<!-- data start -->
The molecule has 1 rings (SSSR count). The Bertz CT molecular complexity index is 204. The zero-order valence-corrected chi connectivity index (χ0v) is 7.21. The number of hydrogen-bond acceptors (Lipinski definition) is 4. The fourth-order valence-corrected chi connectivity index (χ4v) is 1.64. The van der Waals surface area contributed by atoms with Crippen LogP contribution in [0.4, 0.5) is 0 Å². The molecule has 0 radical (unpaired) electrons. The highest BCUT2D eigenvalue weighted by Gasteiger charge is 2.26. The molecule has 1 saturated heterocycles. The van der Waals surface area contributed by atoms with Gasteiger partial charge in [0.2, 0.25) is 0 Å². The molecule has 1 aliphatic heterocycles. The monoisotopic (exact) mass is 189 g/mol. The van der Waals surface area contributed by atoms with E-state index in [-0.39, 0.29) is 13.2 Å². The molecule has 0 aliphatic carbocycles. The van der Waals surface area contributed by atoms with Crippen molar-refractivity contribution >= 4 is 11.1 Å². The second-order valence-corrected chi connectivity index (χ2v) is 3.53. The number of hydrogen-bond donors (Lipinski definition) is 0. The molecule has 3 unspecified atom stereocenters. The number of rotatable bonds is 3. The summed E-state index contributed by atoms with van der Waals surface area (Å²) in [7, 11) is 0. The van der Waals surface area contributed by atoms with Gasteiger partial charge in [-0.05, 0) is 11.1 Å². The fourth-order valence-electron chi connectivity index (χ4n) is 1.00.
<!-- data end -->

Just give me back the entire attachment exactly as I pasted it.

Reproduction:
The molecule has 1 rings (SSSR count). The Bertz CT molecular complexity index is 204. The zero-order valence-corrected chi connectivity index (χ0v) is 7.21. The number of hydrogen-bond acceptors (Lipinski definition) is 4. The fourth-order valence-corrected chi connectivity index (χ4v) is 1.64. The van der Waals surface area contributed by atoms with Crippen LogP contribution in [0.4, 0.5) is 0 Å². The molecule has 0 radical (unpaired) electrons. The highest BCUT2D eigenvalue weighted by Gasteiger charge is 2.26. The molecule has 1 saturated heterocycles. The van der Waals surface area contributed by atoms with Gasteiger partial charge in [0.2, 0.25) is 0 Å². The molecule has 1 aliphatic heterocycles. The monoisotopic (exact) mass is 189 g/mol. The van der Waals surface area contributed by atoms with E-state index in [-0.39, 0.29) is 13.2 Å². The molecule has 0 aliphatic carbocycles. The van der Waals surface area contributed by atoms with Crippen molar-refractivity contribution >= 4 is 11.1 Å². The second-order valence-corrected chi connectivity index (χ2v) is 3.53. The number of hydrogen-bond donors (Lipinski definition) is 0. The molecule has 3 unspecified atom stereocenters. The number of rotatable bonds is 3. The summed E-state index contributed by atoms with van der Waals surface area (Å²) in [7, 11) is 0. The van der Waals surface area contributed by atoms with Gasteiger partial charge in [-0.05, 0) is 11.1 Å². The fourth-order valence-electron chi connectivity index (χ4n) is 1.00.